Samsung looks to put more cutting-edge features in cheaper smartphones to fend off Chinese brands
Samsung has been challenged in recent years by major handset vendors, including Apple and a slew of Chinese smartphone brands
Samsung Electronics, the world’s No 1 smartphone brand by shipment, plans to overhaul its strategy by putting its most advanced features in its cheaper range to appeal more to customers born after the 1980s, according to its mobile chief Koh Dong-jin.
Instead of concentrating on its top-of-the-range Galaxy S and Galaxy Note devices, which are generally priced at US$1,000 and above, Koh told CNBC the South Korean company will in future equip its mid-priced Galaxy A series of smartphones with the most cutting-edge features first.
“In the past, I brought the new technology and differentiation to the flagship model and then moved to the mid-end,” Koh told CNBC in an interview last week. “But I have changed my strategy from this year to bring technology and differentiation points starting from the mid-end.”
The first of these phones will come onto market later this year, he said. A spokesman for Samsung did not immediately reply to an email request for comment on the interview.
In China, the world’s largest smartphone market, Samsung has been edged out of the top tier of handset vendors with less than 1 per cent share in the past quarter. Domestic brands including Huawei Technologies, Oppo, Vivo and Xiaomi, whose flagship models are generally half the price of Samsung’s comparable models or less, account for more than 80 per cent of the market.
Cupertino, California-based Apple will unveil its renewed iPhone strategy at an event on September 12. It is planning three new models that look like the iPhone X, including a cheaper model that comes in different colours, according to Bloomberg.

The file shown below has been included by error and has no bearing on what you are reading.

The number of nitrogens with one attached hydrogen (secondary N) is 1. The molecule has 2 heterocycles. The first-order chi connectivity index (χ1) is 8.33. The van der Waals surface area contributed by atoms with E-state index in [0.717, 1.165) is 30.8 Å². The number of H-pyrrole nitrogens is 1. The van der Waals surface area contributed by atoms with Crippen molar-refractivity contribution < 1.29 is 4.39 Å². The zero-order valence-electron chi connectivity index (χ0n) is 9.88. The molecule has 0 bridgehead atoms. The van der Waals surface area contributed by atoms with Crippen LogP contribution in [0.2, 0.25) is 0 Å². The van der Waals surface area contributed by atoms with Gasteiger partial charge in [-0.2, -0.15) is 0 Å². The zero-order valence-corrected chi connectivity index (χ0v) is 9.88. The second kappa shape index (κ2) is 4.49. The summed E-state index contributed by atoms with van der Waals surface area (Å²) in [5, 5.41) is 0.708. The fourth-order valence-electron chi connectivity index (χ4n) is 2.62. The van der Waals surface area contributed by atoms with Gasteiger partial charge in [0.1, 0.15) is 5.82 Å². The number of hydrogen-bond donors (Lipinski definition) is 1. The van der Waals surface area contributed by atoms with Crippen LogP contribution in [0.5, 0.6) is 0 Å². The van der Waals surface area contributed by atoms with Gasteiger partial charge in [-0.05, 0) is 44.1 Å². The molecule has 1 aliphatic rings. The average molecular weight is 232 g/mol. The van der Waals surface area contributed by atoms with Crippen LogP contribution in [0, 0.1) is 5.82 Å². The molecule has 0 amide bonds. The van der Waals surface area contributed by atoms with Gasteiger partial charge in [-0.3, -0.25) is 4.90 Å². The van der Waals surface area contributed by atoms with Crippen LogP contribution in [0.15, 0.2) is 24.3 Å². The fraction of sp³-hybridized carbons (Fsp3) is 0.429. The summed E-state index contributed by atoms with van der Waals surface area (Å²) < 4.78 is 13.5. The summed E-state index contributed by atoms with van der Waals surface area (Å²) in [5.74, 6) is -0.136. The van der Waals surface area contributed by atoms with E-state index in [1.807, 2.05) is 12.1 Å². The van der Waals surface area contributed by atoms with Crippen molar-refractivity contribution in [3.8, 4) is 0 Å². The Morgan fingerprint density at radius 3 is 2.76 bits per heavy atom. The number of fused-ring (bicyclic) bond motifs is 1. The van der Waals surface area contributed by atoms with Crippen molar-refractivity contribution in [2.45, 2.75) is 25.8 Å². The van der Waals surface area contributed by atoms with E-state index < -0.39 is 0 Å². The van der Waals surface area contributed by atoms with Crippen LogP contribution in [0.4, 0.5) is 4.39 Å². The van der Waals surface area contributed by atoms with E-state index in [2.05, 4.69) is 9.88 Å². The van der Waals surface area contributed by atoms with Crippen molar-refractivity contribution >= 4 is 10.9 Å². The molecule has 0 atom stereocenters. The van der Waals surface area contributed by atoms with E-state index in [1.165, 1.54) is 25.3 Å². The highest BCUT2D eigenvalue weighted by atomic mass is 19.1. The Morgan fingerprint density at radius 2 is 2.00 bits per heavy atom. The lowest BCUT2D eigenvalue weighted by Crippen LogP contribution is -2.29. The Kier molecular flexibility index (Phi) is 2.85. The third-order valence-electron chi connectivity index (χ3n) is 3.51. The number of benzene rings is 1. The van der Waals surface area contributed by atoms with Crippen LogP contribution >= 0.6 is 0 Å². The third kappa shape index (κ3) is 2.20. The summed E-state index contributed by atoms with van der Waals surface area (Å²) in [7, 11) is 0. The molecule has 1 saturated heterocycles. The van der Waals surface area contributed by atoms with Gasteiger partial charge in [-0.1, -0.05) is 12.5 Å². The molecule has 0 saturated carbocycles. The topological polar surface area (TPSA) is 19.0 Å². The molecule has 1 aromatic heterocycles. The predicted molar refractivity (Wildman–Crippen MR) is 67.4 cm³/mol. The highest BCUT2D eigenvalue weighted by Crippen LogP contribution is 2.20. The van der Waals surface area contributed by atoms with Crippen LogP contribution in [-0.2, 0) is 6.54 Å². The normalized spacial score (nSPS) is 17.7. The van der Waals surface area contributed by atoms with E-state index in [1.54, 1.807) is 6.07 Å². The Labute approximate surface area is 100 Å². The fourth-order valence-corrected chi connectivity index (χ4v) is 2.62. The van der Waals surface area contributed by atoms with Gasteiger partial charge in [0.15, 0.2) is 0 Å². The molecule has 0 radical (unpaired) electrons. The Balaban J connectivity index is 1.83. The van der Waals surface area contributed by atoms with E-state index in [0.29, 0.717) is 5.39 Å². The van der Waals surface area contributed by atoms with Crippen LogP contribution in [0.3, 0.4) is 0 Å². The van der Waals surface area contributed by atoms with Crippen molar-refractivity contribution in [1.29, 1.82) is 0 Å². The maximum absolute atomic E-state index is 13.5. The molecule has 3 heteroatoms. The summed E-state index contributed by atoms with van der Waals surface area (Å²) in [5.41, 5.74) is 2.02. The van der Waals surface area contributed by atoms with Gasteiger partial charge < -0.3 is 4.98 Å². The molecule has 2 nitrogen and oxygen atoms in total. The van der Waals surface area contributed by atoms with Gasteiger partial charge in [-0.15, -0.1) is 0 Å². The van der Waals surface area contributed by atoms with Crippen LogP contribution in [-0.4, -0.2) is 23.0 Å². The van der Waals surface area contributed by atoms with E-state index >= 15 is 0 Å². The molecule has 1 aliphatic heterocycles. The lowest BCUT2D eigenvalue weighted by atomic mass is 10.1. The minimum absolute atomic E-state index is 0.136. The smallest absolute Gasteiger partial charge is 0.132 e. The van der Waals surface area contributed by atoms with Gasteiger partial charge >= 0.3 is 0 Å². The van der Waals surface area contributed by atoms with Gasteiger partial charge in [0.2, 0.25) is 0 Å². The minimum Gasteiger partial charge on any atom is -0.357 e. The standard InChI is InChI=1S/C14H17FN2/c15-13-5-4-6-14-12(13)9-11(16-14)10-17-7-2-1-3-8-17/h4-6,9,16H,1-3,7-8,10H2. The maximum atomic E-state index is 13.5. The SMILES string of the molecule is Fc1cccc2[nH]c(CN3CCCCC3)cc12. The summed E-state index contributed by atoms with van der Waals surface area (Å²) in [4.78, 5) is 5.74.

Samsung expects its change of strategy will help boost sales after revenue from its mobile division fell by a fifth in the second quarter this year due to the lacklustre sales of its high-end Galaxy S9 device. Last month, Samsung launched its highly-anticipated Galaxy Note 9, which starts from US$1,000 per handset.
The company’s decision to overhaul its strategy to focus on mid-priced handsets could imply that its latest Galaxy Note 9 handsets released in August have failed to meet expectations in sales, said Flora Tang, an analyst from industry research firm Counterpoint. The mid-priced handset market, though the subject of intense competition, is crucial for Samsung to maintain revenue gains, she said.
“China, US and Europe are three key markets that could bring about major sales values for smartphone brands, but Samsung is meeting increasing challenges in these regions where the high-end market is dominated by Apple while the mid and lower-tier markets are gradually eroded by Chinese brands,” Tang said.
Samsung, which remains the top smartphone vendor in the second quarter this year, has seen its global share shrink to 20.9 per cent during the three-month period from 22.9 per cent a year earlier, with shipments down 10.4 per cent year-on-year in the quarter, according to IDC data released in July.
Apple, Xiaomi and Oppo, which all rank behind Samsung and Huawei, have reported positive growth in handset shipments and market share in the past quarter, said IDC.